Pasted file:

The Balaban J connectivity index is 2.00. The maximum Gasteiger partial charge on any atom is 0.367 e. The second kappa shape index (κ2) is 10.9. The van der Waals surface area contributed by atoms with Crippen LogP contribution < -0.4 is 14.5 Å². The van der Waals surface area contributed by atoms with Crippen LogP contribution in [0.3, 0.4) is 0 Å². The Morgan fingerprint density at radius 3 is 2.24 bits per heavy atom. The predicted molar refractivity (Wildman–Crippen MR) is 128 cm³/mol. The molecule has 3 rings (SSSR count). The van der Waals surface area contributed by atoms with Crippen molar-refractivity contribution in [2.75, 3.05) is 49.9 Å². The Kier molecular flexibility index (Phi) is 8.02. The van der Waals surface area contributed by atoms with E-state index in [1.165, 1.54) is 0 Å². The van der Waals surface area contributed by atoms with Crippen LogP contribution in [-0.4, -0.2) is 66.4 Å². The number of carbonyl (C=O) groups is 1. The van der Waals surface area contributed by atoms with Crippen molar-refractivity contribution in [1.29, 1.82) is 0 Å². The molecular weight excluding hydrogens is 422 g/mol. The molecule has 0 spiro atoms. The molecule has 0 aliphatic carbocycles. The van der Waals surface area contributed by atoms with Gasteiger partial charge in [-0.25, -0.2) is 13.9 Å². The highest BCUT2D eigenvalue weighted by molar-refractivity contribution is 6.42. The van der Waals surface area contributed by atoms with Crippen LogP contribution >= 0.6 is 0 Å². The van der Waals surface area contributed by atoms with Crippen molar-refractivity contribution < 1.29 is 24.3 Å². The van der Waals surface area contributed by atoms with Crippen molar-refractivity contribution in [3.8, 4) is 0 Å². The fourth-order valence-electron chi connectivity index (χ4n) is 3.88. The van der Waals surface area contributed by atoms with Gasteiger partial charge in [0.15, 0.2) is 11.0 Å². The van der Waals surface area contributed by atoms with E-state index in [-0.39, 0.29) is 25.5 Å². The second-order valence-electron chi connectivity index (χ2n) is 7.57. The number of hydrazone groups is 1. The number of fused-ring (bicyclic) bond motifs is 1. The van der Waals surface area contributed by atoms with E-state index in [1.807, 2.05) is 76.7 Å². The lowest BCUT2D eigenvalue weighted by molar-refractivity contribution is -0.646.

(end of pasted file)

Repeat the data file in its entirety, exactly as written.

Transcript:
The Balaban J connectivity index is 2.00. The maximum Gasteiger partial charge on any atom is 0.367 e. The second kappa shape index (κ2) is 10.9. The van der Waals surface area contributed by atoms with Crippen LogP contribution < -0.4 is 14.5 Å². The van der Waals surface area contributed by atoms with Crippen LogP contribution in [0.3, 0.4) is 0 Å². The Morgan fingerprint density at radius 3 is 2.24 bits per heavy atom. The predicted molar refractivity (Wildman–Crippen MR) is 128 cm³/mol. The molecule has 3 rings (SSSR count). The van der Waals surface area contributed by atoms with Crippen molar-refractivity contribution in [2.75, 3.05) is 49.9 Å². The Kier molecular flexibility index (Phi) is 8.02. The van der Waals surface area contributed by atoms with E-state index in [1.165, 1.54) is 0 Å². The van der Waals surface area contributed by atoms with Crippen LogP contribution in [-0.4, -0.2) is 66.4 Å². The number of carbonyl (C=O) groups is 1. The van der Waals surface area contributed by atoms with Crippen molar-refractivity contribution in [1.29, 1.82) is 0 Å². The molecular weight excluding hydrogens is 422 g/mol. The molecule has 0 spiro atoms. The molecule has 0 aliphatic carbocycles. The van der Waals surface area contributed by atoms with Gasteiger partial charge in [-0.25, -0.2) is 13.9 Å². The highest BCUT2D eigenvalue weighted by molar-refractivity contribution is 6.42. The van der Waals surface area contributed by atoms with Crippen LogP contribution >= 0.6 is 0 Å². The van der Waals surface area contributed by atoms with Crippen molar-refractivity contribution < 1.29 is 24.3 Å². The van der Waals surface area contributed by atoms with Crippen molar-refractivity contribution in [3.8, 4) is 0 Å². The fourth-order valence-electron chi connectivity index (χ4n) is 3.88. The van der Waals surface area contributed by atoms with Gasteiger partial charge in [0.15, 0.2) is 11.0 Å². The van der Waals surface area contributed by atoms with E-state index in [-0.39, 0.29) is 25.5 Å². The second-order valence-electron chi connectivity index (χ2n) is 7.57. The number of hydrazone groups is 1. The number of fused-ring (bicyclic) bond motifs is 1. The van der Waals surface area contributed by atoms with E-state index in [1.807, 2.05) is 76.7 Å². The lowest BCUT2D eigenvalue weighted by molar-refractivity contribution is -0.646.